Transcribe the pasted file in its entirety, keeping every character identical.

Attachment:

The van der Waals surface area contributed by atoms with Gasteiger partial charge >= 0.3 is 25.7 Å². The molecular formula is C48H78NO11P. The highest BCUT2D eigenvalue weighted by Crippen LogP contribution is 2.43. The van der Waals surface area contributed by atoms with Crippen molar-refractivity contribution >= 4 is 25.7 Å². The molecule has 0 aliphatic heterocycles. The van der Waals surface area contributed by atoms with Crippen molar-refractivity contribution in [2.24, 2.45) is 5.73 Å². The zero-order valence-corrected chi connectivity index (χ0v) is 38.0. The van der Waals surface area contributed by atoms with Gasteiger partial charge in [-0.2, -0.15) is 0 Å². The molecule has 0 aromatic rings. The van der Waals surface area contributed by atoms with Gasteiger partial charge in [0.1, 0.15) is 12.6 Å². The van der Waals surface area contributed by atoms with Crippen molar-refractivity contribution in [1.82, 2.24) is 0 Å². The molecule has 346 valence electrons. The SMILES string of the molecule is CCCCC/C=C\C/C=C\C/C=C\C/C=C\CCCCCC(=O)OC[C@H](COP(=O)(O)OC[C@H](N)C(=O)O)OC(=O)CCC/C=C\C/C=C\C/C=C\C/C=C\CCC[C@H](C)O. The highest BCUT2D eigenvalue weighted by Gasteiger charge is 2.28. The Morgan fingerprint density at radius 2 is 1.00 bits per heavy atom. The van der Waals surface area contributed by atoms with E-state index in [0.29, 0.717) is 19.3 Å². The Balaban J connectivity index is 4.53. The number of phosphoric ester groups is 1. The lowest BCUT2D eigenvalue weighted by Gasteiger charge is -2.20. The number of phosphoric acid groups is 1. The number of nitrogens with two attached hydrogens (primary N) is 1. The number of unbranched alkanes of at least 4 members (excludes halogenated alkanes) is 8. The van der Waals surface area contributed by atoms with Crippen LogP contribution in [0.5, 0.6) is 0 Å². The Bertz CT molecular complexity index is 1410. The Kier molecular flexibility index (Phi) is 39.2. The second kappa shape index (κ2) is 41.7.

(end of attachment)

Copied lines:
The van der Waals surface area contributed by atoms with Gasteiger partial charge >= 0.3 is 25.7 Å². The molecular formula is C48H78NO11P. The highest BCUT2D eigenvalue weighted by Crippen LogP contribution is 2.43. The van der Waals surface area contributed by atoms with Crippen molar-refractivity contribution >= 4 is 25.7 Å². The molecule has 0 aliphatic heterocycles. The van der Waals surface area contributed by atoms with Crippen molar-refractivity contribution in [2.24, 2.45) is 5.73 Å². The zero-order valence-corrected chi connectivity index (χ0v) is 38.0. The van der Waals surface area contributed by atoms with Gasteiger partial charge in [-0.2, -0.15) is 0 Å². The molecule has 0 aromatic rings. The van der Waals surface area contributed by atoms with Gasteiger partial charge in [0.1, 0.15) is 12.6 Å². The van der Waals surface area contributed by atoms with Crippen molar-refractivity contribution in [1.82, 2.24) is 0 Å². The molecule has 346 valence electrons. The SMILES string of the molecule is CCCCC/C=C\C/C=C\C/C=C\C/C=C\CCCCCC(=O)OC[C@H](COP(=O)(O)OC[C@H](N)C(=O)O)OC(=O)CCC/C=C\C/C=C\C/C=C\C/C=C\CCC[C@H](C)O. The highest BCUT2D eigenvalue weighted by Gasteiger charge is 2.28. The Morgan fingerprint density at radius 2 is 1.00 bits per heavy atom. The van der Waals surface area contributed by atoms with E-state index in [0.29, 0.717) is 19.3 Å². The Balaban J connectivity index is 4.53. The number of phosphoric ester groups is 1. The lowest BCUT2D eigenvalue weighted by Gasteiger charge is -2.20. The number of phosphoric acid groups is 1. The number of nitrogens with two attached hydrogens (primary N) is 1. The number of unbranched alkanes of at least 4 members (excludes halogenated alkanes) is 8. The van der Waals surface area contributed by atoms with Crippen LogP contribution in [0.5, 0.6) is 0 Å². The Bertz CT molecular complexity index is 1410. The Kier molecular flexibility index (Phi) is 39.2. The second kappa shape index (κ2) is 41.7.